Saturday, July 25, 2020

Transformers '84: Secrets and Lies #1 Review...

Transformers '84: Secrets and Lies #1

Writer: Simon Furman
Artist: Guido Guidi

Synopsis: In 2019, IDW released a single issue called “Transformers ‘84" that chronicled the classic Transformers back story that happened before the Ark launched into space to defend Cybertron from the asteroid field. This summer, that issue has been followed up with “Secret and Lies” which continues onward with the back story.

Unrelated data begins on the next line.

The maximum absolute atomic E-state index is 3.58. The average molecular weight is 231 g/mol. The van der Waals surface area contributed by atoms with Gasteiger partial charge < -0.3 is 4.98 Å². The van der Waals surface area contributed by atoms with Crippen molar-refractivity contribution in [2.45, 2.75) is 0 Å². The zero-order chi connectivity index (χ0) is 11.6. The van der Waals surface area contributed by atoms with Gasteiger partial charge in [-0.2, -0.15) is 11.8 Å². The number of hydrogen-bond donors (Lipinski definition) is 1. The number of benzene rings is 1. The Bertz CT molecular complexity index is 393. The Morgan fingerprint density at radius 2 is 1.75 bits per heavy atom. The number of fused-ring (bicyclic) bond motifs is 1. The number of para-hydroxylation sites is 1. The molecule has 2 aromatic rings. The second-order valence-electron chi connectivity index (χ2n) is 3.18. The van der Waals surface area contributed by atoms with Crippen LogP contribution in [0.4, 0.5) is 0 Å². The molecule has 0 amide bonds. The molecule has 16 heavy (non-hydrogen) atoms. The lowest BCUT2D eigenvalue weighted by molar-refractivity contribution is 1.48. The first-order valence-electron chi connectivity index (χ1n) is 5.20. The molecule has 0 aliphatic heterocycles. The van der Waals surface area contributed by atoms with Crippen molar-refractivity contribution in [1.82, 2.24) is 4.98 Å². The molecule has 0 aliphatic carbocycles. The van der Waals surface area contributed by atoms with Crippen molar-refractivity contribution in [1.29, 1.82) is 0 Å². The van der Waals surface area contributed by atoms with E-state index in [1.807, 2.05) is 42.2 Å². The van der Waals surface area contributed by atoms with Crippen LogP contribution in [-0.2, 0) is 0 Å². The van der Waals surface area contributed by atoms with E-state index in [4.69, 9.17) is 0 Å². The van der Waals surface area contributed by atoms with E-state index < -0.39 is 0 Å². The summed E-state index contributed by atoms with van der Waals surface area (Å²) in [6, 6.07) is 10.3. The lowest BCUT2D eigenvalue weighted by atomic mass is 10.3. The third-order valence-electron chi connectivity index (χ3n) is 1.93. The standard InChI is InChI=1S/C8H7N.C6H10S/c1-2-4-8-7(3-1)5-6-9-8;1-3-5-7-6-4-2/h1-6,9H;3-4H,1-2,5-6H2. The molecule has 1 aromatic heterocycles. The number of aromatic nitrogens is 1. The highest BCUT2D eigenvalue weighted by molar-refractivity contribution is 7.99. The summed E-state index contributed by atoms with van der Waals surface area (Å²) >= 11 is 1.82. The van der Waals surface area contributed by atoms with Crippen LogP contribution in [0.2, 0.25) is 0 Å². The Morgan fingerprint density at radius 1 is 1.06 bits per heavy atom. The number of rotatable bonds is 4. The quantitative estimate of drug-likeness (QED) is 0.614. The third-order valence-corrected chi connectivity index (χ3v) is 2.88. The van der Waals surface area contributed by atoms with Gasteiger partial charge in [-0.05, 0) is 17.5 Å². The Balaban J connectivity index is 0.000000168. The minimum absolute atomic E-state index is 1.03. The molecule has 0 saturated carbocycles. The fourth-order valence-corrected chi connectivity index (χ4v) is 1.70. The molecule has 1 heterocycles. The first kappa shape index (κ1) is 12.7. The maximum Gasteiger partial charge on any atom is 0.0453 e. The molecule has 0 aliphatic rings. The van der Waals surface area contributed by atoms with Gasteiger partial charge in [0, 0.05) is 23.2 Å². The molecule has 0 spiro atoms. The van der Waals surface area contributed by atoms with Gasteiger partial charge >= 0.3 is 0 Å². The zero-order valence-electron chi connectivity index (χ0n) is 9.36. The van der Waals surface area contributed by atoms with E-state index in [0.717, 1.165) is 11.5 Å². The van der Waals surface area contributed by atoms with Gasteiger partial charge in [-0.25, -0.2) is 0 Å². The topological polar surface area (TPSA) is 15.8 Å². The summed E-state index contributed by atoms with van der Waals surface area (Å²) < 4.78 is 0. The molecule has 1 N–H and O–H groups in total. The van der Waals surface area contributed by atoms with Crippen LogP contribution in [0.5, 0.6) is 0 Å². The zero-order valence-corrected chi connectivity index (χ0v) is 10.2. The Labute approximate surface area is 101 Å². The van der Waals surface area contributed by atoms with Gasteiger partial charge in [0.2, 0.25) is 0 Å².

While the original issue followed the Autobots story from Punch’s perspective, issue #1 of “Secrets and Lies” follows the Decepticon side of the story from Counterpunch’s perspective. Shockwave and his scientists labour over “Project Dreadnought”, a plan to create world engines (called “turbines” in the story) to power Cybertron through the cosmos. Starscream and Skyfire ruminate over Megatron’s obsession with destroying Optimus Prime instead of worrying about the greater plan. Counterpunch arrives and tells Shockwave that Megatron demands his presence immediately. Megatron tells Shockwave to plan to take Stanix next so they can take the entire western hemisphere. Ratbat argues they are overstretched already but Megatron dismisses him. Later, a massive explosion sends Cybertron hurdling in the direction of the Stellae Cimeterium–a graveyard of stars. Shockwave suggests they finish the planetary turbines to correct the planet’s trajectory. Megatron says they have time to wait and gauge the Autobots response instead. Later, Ratbat speaks with Shockwave, suggesting perhaps the explosion wasn’t an accident and implies Shockwave did it intentionally, a fact he denies (although it’s obvious to the reader he was behind the incident). The Decepticons watch as the Nemesis, their new battleship designed to combat the Autobot’s Ark, stands ready to launch. The Autobots (Perceptor and the Dynobots), via Counterpunch, discover Shockwave’s treachery and go to the area in question to investigate. Skyfire, Shockwave’s associate, intercepts them there but he is taken out by Grimlock. Shockwave arrives shortly after and stops them in return (except for Perceptor, who hides and escapes his attack). Shockwave is recalled by the Seekers (Thrust, Ramjet and Dirge) to go see Megatron off on the Nemesis. Perceptor signals for backup who come and retrieve his damaged comrades...